The journey of Division I transfer Jocelyn Mousty


Marisa Gartland

Mousty during the IUS women’s basketball practice. She is a junior forward and former Indiana All-Star.

Somolia Pumphrey, Staff Reporter

IUS women’s basketball player Jocelyn Mousty recently transferred to IU Southeast from Texas Tech. This meant a transfer from an NCAA Division I school to an NAIA school.

Mousty came from a small town in Fredericksburg, Indiana, so she’s no stranger to the area.

She graduated from a small 2A school in Pekin, Indiana where she was an Indiana All-Star.

Mousty, who comes from a family of natural athletes, began to play sports in the third grade. Her older sister, Jordan Basham, was her inspiration.

The sisters weren’t able to participate in organized leagues together due to their four year age gap, but that never stopped them from playing together around the house.

“Not only is she a great sister, but I couldn’t ask for a better friend,” Basham said of her relationship with her sister.

Mousty’s move to Texas Tech separated her from her older sister.

“From Indiana to Texas we have managed to remain very close,” Mousty said. “As my mom would say, ‘we are thicker than thieves’.”

Mousty talked about the sizable impact that her grandmother had on her early in her basketball career.

Mousty lost her grandmother when she was 17, and the impact that it left on her was long-lasting. She said the loss of her number one fan and biggest supporter made her momentarily lose her love for sports.

While the loss of her grandmother was a traumatic experience, she prevailed and learned to lean on her family and friends to help her get through.

“During that time it was challenging, but I leaned on my family, I leaned on my friends and realized that through them she would always be there,” Mousty said.

When talking about the loss of her grandmother she said the reason she was able to come out on the other side of the ordeal was the support she had.

When asked what motivated her she said it was the will to be successful.

Mousty credited her grandmother as one of the main reasons she decided to stick with playing basketball.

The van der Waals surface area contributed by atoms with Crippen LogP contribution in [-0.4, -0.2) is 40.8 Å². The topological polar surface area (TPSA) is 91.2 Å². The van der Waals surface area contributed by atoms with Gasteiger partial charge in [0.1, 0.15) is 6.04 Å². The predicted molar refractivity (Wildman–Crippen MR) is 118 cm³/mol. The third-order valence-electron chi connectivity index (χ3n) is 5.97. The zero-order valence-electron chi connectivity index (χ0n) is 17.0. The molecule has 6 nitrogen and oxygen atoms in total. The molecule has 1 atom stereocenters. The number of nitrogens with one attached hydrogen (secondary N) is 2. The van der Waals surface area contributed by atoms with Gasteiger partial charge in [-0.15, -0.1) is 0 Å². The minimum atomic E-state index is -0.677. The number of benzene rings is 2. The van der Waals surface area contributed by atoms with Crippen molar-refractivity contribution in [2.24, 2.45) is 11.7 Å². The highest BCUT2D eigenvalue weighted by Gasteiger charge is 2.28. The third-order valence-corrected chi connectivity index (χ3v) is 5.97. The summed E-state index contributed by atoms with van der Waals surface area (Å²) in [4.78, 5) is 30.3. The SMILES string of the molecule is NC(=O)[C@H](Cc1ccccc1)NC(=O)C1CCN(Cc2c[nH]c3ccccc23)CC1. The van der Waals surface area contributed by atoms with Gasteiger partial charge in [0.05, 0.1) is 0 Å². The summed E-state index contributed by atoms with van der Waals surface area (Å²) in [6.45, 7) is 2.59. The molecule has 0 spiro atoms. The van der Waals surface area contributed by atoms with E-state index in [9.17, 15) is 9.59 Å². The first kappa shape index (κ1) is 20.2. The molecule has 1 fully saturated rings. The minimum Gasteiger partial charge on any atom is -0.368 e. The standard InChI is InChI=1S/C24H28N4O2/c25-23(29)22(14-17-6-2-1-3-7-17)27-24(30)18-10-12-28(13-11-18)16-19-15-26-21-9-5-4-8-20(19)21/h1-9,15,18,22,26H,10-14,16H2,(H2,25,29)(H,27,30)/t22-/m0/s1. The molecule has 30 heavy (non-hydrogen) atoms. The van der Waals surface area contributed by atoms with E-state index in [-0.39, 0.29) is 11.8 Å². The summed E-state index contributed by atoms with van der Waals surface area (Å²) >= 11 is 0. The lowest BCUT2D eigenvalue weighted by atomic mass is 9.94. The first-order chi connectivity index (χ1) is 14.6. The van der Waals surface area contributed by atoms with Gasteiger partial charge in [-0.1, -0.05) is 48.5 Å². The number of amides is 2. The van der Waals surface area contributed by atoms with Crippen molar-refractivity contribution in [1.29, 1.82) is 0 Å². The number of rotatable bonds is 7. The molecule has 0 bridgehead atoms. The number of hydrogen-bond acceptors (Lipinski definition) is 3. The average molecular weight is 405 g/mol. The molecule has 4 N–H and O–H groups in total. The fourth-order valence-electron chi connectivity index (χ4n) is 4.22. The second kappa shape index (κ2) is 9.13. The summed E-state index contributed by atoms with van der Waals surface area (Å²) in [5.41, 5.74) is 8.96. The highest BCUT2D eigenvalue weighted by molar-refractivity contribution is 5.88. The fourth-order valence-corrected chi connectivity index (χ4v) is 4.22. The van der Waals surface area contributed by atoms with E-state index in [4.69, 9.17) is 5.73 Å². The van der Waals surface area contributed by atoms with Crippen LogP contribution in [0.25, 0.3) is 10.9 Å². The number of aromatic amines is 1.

“There will be times where you will become defeated in life but it’s whether you rise to the next occasion and realize that you’re better than what you think,” Mousty said.

Mousty talked about how in life things happen that you can’t prevent, but you do have control over what you choose to do next.

“One of the most important lessons in life that I’ve learned is always getting up after you’ve fallen down no matter what,” Mousty said.

After graduating high school, Mousy redshirted at Indiana University for the 2012/13 academic year. She then went on to Santa Fe College in 2013/14, and, from there, to Texas Tech University.

Coming from a small town, Mousty knew there were no guarantees the big schools would be looking to recruit her.

After graduation, she received a full athletic scholarship to attend IU, as well as all the other schools she’s attended.

When asked what she was most proud of Mousty said, it was playing basketball in college.

“Not everyone gets the chance to play basketball especially in college,” she said.

Mousty isn’t the first in her family to play college sports, her sister Jordan Basham played softball at Bellarmine University.

“If you’re capable of playing college ball, take full advantage of it and enjoy the experience for as long as you can,” Basham said.

Mousty left Texas Tech because of personal issues she had with the athletic program. Before she chose to attend IU Southeast she contemplated going back to Santa Fe.

While she enjoyed getting to experience different colleges and their athletic programs, there was something none of those programs were able to offer Mousty. IU Southeast offered her the chance to be close to home.

IUS women’s basketball coach Robin Farris said IU Southeast has become successful in recruiting players who go away to college out of high school only to decide to come back home.

“We always try to keep an open door, even if they don’t choose IU Southeast right out of high school,” Farris said.

Farris spoke highly about having Mousty on the team this year. He said that, with the help of old players and new players like Mousty, the IUS women’s basketball team has a lot of potential this season.

“The conference has gotten better, and Mousty will be faced with good-sized players,” Farris said. “She’s competitive and will respond to it in a positive way.”

She said she’d like to go back to her high school and speak with students there about the rewards of doing well in school and following your dreams.

Her compassion doesn’t stop there. Recently, Mousty donated her hair to the Locks of Love American Cancer Society, and she’s looking into participating in the St. Baldrick’s charity.

Seeking a degree in sociology, she said she sees herself as a future counselor or doing something with children.

“If I could get through my hard times in life, I can also help someone get them through theirs,” Mousty said.